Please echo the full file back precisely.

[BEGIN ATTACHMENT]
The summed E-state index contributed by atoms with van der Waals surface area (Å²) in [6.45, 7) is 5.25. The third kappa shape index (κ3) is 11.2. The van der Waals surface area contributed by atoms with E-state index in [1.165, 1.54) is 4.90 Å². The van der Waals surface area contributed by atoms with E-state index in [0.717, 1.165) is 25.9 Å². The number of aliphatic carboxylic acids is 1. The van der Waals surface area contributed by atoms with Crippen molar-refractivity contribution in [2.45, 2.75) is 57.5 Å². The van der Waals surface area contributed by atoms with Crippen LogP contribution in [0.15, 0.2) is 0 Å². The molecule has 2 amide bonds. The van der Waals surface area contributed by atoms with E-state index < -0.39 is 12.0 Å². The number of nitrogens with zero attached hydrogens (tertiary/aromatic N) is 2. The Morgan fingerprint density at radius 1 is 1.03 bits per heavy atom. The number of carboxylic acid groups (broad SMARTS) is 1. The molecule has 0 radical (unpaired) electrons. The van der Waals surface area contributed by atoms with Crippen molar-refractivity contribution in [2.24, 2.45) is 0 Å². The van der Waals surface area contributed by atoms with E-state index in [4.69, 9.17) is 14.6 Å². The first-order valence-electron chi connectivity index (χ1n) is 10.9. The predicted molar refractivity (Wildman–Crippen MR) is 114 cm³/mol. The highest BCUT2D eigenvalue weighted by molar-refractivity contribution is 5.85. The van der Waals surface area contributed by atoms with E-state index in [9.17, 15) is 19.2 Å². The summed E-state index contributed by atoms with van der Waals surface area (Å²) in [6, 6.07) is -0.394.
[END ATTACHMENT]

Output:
The summed E-state index contributed by atoms with van der Waals surface area (Å²) in [6.45, 7) is 5.25. The third kappa shape index (κ3) is 11.2. The van der Waals surface area contributed by atoms with E-state index in [1.165, 1.54) is 4.90 Å². The van der Waals surface area contributed by atoms with E-state index in [0.717, 1.165) is 25.9 Å². The number of aliphatic carboxylic acids is 1. The van der Waals surface area contributed by atoms with Crippen molar-refractivity contribution in [2.45, 2.75) is 57.5 Å². The van der Waals surface area contributed by atoms with Crippen LogP contribution in [0.15, 0.2) is 0 Å². The molecule has 2 amide bonds. The van der Waals surface area contributed by atoms with E-state index < -0.39 is 12.0 Å². The number of nitrogens with zero attached hydrogens (tertiary/aromatic N) is 2. The Morgan fingerprint density at radius 1 is 1.03 bits per heavy atom. The number of carboxylic acid groups (broad SMARTS) is 1. The molecule has 0 radical (unpaired) electrons. The van der Waals surface area contributed by atoms with Crippen molar-refractivity contribution in [2.24, 2.45) is 0 Å². The van der Waals surface area contributed by atoms with E-state index in [4.69, 9.17) is 14.6 Å². The first-order valence-electron chi connectivity index (χ1n) is 10.9. The predicted molar refractivity (Wildman–Crippen MR) is 114 cm³/mol. The highest BCUT2D eigenvalue weighted by molar-refractivity contribution is 5.85. The van der Waals surface area contributed by atoms with E-state index in [9.17, 15) is 19.2 Å². The summed E-state index contributed by atoms with van der Waals surface area (Å²) in [6, 6.07) is -0.394.